How Twitter bots interfered with the US election
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How Twitter bots interfered with the US election

Twitter was oddly quiet of US election news on 3 November. Four years of access to Donald Trump’s presidential ambitions via 280 characters over and above traditional news outlets, I found the silence on election night jarring, to say the least. 

Unlike in 2016, Twitter did not appear to have information that nobody else had. Further, Trump’s combined self-congratulatory and ‘discredit-opponents’ platform was not making headlines this time around.  It appears those who listen to Trump continue to do so whilst the rest of us are not surprised by anything he says. His Twitter feed is now littered with “this claim about election fraud is disputed”. This is a stark contrast to earlier in Trump’s presidency where he made claims questioning Obama’s citizenship, suggested Covid-19 could be cured with bleach and informed North Korea that his nuclear button “works”.

The US Senate report finalised that four years ago social media platforms were used to create discord in the US presidential election. It is estimated that almost 19% of all election-related tweets were auto-generated. Anxious to avoid repeated accusations of permitting Russian meddling Twitter now has a “civic integrity policy,” which is to prevent the platform being used to “purposefully manipulate or interfere in elections or other civic processes”. They label content which they believe promotes manipulated media; have US election labels for candidates and labels for government/state-affiliated media. 

Twitter bots have become more intelligent since then. They are able to make greater use of AI, producing more human-like language in the tweets

One election-influencing tool used in 2016 was automated accounts created to share content known as ‘bots’. These use algorithms (essentially a set of instructions which a computer program will follow) to publish tweets which looked like they were produced by a real user. Twitter bots have become more intelligent since then. They are able to make greater use of AI, producing more human-like language in the tweets. Bots which evade detection and survive on social media platforms can form botnets. These are networks of bots which push similar tweets and messages. Identifying these requires identifying accounts that appear with similar hashtags and tweets at the same time.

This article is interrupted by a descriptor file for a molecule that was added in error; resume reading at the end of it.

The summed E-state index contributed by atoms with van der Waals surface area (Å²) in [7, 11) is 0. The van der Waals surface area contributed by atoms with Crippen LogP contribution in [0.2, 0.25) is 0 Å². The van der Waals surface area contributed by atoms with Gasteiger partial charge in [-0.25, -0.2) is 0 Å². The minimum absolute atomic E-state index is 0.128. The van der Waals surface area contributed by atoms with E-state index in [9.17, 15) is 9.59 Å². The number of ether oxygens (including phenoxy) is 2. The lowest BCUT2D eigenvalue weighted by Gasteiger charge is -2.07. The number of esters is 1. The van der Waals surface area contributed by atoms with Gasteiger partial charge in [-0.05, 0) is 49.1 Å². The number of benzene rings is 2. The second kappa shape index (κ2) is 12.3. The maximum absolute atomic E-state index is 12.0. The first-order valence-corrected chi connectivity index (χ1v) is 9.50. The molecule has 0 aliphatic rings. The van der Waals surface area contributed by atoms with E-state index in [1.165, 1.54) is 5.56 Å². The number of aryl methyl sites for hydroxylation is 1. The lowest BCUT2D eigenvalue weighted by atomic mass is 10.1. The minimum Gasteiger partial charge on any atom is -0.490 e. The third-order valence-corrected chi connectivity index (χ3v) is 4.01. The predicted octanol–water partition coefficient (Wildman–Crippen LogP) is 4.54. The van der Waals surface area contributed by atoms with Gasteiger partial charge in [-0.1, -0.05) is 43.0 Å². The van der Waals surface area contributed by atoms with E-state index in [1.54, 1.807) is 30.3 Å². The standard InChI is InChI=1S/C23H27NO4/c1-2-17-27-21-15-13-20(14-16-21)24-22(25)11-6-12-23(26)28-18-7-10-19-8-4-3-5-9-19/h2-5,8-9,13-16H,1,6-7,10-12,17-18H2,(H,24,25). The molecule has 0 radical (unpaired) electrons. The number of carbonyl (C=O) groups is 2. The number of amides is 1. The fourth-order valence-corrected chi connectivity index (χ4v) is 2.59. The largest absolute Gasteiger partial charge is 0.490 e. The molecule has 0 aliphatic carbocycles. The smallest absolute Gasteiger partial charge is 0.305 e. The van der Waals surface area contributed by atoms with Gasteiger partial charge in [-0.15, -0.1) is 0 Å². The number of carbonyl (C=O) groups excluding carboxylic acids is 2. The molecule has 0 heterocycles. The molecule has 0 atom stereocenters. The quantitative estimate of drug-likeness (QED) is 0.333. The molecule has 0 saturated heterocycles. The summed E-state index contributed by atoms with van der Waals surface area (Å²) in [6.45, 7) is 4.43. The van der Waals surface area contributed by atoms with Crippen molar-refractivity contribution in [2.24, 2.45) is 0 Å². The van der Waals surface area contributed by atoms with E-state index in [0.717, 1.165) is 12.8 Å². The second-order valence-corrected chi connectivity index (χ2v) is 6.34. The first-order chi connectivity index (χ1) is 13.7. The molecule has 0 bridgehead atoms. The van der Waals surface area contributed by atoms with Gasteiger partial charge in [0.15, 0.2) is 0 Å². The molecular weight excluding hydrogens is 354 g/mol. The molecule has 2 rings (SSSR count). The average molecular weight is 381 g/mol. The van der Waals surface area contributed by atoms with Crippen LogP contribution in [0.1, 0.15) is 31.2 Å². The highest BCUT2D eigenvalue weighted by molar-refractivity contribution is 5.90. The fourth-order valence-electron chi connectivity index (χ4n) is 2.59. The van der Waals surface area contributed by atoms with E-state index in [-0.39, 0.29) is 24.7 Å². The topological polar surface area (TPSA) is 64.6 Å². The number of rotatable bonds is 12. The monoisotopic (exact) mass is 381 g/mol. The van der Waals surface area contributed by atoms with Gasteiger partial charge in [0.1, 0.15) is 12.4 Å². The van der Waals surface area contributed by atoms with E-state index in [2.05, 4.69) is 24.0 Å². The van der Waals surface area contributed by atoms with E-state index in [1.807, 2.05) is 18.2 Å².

There is some hope according to Emilio Ferrara, a data scientist at the University of Southern California in Los Angeles who studies social-media bots and how they change people’s behaviour.  The evidence suggests, he says, that numbers of people re-tweeting bot content have diminished since 2016.

Ferrara’s team recently published a paper on tweets related to the 2020 election. While human activity outweighs bot activity on average, bot appears concentrated around specific events. For example, one in four accounts relating to the QAnon conspiracy and using its hashtags is a bots account. Bots were also used extensively in the campaign to label Covid-19 as a liberal scam. 

Beyond the election, Facebook has been under recent scrutiny for its content management and spreading, especially in the wake of George Floyd, hate speech, and black lives matter campaigns. Perhaps these events, combined with the increasing amount of time we have all spent online since Covid-19, were what prompted a realisation that big tech companies are accountable for what is shared on their platforms. The CEOs of Facebook, Twitter, and Google faced a grilling in October from Capitol Hill. US Senators questioned the tech companies’ responsibilities to moderate their users’ content. 

It was quiet on election night. This was not the social media blackout that some were calling for but it is significantly more than has ever been done. A Research Briefing for the House of Commons on social media regulation highlights the concern about harmful content and activity on social media. It suggests that the current self-regulation by companies is not enough. The truth is though that sometimes we like the speed of information even when we can’t be sure where it came from. The regulations for lockdown 2.0 for instance – I read those on Twitter first. Our relationship with the media and how we get information has changed and it might be the case that it needs to change back. 

We need to recognise the size and power of Big Tech Firms. Any talk of censorship comes hand in hand with worries over freedom of expression. China chooses to not allow these social media platforms and opts for their own state run versions. However, this removes the right to free speech. There is a halfway point to be met. Whilst freedom of speech should be allowed the freedom to lie should not. It is right that tech companies are under pressure to do more to limit the spread of “non”-information including those created by bots. 

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